Psych 212 Test 1

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Definition of Development

The pattern of change that begins at conception and continues through the life cycle

Definition of Preformationism

pre 15th century (middle agoes): children were seen and treated as mini adults

Definition of Original Sin:

16th century: children were perceived as being born evil, childrearing focused on changing them to good

Two Pioneers in Child Psychology:

John Locke, Jean-Jacques Rousseau

Definition of Tabula Rasa

17th century: John locke believed children were born as "blank slates" and acquired their characteristics through experience

Definition of Innate Goodness

18th century: Rousseau believed children were born good and should develop with little interference

Definition of Traditional Approach

emphasizes extensive change from birth to adolescence (bigger, better, stronger), little to no change in adulthood, and decline in old age

Definition of Life-Span Perspective

modern day approach to development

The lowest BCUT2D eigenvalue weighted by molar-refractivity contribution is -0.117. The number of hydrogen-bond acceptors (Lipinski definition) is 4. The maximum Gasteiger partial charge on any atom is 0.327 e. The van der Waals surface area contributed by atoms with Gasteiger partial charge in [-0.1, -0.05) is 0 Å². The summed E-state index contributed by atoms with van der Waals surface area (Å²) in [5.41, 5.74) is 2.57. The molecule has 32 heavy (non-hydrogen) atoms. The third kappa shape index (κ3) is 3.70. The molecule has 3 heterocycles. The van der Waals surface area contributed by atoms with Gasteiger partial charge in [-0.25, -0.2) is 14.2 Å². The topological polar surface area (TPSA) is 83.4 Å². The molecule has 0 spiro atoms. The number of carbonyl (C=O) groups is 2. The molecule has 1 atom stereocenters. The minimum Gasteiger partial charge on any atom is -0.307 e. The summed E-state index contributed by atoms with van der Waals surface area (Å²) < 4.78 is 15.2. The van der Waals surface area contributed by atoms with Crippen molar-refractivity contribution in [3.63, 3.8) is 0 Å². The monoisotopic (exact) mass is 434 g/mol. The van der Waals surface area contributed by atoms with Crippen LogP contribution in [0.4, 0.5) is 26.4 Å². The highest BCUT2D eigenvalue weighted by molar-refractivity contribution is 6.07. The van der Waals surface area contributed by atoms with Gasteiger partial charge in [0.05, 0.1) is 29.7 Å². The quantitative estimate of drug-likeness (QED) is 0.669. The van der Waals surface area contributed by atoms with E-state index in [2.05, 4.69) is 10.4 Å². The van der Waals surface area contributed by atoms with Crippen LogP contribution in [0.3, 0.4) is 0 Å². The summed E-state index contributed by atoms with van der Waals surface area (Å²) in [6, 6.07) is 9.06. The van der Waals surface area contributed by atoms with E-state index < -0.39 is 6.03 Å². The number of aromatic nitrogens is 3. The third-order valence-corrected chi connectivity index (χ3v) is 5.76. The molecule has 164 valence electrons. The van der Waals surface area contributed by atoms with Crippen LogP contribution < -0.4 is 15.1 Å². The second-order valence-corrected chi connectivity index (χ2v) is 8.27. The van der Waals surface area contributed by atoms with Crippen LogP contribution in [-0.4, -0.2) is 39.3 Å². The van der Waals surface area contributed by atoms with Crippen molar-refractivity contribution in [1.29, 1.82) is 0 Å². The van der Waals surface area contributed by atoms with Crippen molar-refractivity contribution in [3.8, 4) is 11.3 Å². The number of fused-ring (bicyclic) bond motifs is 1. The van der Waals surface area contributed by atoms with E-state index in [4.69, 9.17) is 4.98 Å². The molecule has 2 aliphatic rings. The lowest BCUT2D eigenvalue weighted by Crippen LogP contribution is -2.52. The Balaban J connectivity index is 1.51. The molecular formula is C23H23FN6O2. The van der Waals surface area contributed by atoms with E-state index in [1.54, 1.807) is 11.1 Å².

Life-Span Perspective Characteristics #1 Development is LifeLong (What does this mean?)

No age period dominates development.
Maximum human life span = about 122)
Average life expectancy = 78

Life-Span Perspective Characteristics #2 Development is Multidimensional (what are the dimensions?)

Biological, Cognitive, and Socioemotional dimensions

Life-Span Perspective Characteristics #3 Development is Multidirectional (meaning?)

Some dimensions or components of a dimension increase/decrease in growth

Life-Span Perspective Characteristics #4 Development is Multidisciplinary (What fields?)

Psychologists, Sociologists, Anthropologists, Neuroscientists, Medical Researchers, Teachers, etc.

Life-Span Perspective Characteristics #5 Development is Plastic

Plasticity involves the degree to which characteristics change or remain stable / the degree to which our developmental path is changeable

Life-Span Perspective Characteristics #6 Development is Contextual (Normative/non-, etc.)

Normative age-graded influences
- Biological and environmental influences that are similar for individuals in a particular age group

Normative history-graded influences
- Influences that are common to people of a past generation because of the historical circumstances they experience

Non-normative life events
- Unusual occurrences, patterns, and sequences of events not applicable to may individuals

Life-Span Perspective Characteristics #7 Development is Co-constructive (3 things)

shaped by biology, culture, and the individual

Life-Span Perspective Characteristics #8 (growth, maintenance, loss)